Astronomy News – The Milky Way use to be thought of as a spiral galaxy, but recently collected data seems to suggest to astronomers that the Milky Way could, in fact, be a barred galaxy. Either way, the human “Journey to the Beginning of Space and Time” has revealed to astronomers a seeming infinity of galaxies beyond the celestial horizon we view from Earth. Spiral galaxies abound in amazing numbers in the universe, elliptical and barred galaxies have been viewed in endless numbers beyond the celestial horizon, and none of these galaxies look exactly the same. Beyond the horizon we view from Earth, the universe astronomers view goes on and on, without an end in sight, but everything we humans have experienced has an ending and beginning. Can the universe truly go on forever, or is it conceivable that somewhere beyond the celestial horizon there exists boundaries beyond which the known universe ends and another reality exists?

Astronomers using the Hubble Space Telescope recently journeyed to spiral galaxy NGC 3982 to look for clues to these questions and others that have fascinated humans since the time of the first-star gazers. A face-on spiral galaxy first discovered by William Herschel on April 14, 1789, NGC 3982’s spiraling arms are lined with pink star-forming regions of space and time glowing with hydrogen, newborn blue star clusters, and star dust capable of providing the raw material for future generations of stars. Astronomers believe hidden in the nucleus of NGC 3982 is a generation of older stars, which become more densely packed as the distance to the center of the nucleus of NGC 3982 lessens. NGC 3982 is an amazing 68 million light-years distant in the constellation Ursa Major and is currently speeding away from the center of the Milky Way Galaxy at a recession velocity of 1187 km/s. NGC 3982 is also a smaller spiral galaxy and spans about 30,000 light years, which is only about one-third the size of our own Milky Way Galaxy.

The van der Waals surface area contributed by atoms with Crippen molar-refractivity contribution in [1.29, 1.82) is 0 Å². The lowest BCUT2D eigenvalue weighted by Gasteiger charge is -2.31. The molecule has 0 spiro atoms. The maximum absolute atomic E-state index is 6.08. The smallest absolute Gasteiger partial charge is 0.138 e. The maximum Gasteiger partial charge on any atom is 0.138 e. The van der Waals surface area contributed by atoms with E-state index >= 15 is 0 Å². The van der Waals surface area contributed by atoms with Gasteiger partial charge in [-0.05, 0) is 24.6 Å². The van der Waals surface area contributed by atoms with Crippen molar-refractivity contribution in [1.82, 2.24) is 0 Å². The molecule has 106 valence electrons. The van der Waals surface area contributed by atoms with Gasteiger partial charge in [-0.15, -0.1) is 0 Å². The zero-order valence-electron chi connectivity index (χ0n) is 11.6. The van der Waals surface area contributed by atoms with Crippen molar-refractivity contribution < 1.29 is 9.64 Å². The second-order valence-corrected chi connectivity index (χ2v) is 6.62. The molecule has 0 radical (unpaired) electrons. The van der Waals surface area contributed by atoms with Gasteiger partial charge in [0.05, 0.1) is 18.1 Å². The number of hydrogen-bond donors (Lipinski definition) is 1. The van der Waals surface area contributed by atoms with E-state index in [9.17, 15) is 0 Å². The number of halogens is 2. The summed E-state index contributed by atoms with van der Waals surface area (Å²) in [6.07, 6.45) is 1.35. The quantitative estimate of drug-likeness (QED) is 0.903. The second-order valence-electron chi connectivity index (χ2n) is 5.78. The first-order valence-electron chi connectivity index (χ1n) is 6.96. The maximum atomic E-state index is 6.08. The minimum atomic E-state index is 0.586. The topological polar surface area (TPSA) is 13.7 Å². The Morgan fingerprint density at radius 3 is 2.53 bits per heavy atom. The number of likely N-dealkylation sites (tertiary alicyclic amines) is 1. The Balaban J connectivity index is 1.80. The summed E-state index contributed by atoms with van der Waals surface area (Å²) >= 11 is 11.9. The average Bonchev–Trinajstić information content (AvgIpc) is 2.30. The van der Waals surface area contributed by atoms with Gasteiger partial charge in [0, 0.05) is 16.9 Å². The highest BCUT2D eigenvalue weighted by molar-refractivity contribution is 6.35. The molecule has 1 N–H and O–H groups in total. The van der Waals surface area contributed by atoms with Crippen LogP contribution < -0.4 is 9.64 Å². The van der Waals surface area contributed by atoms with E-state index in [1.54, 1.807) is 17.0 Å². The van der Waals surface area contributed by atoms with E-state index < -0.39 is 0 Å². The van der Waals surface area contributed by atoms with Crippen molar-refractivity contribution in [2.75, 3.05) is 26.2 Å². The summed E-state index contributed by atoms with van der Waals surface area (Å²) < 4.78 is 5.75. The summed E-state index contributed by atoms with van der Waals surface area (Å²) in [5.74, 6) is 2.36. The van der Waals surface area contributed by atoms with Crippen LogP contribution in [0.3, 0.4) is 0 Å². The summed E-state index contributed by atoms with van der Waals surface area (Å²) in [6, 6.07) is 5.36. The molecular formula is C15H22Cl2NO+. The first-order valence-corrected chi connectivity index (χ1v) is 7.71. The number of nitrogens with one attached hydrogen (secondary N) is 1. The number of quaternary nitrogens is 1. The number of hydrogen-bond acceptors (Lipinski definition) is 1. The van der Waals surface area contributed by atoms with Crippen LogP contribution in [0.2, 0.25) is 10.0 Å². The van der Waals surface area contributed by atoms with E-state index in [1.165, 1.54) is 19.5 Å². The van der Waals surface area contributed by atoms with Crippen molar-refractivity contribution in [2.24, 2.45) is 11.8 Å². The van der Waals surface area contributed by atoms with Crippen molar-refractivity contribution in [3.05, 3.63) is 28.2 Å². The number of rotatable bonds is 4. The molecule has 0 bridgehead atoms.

Astronomers use the Hubble Space Telescope

Astronomers are looking at spiral galaxy NGC 3982, and other similar galaxies, in the hopes of viewing a celestial event of amazing intensity and power, a supernova. They’re currently using the instruments on the Hubble Space Telescope to look for a supernova in the spiral and other galaxies, but soon the James Webb Space Telescope will add its star gazing ability to this job. They want to check current theories on how supernova occur and possibly the types of stars that end their lives in these spectacular explosions. Their search will be primarily in the bright blue knots in NGC 3982’s spiral arms, but they’ll certainly expand their search as the human “Journey to the Beginning of Space and Time” continues to expand.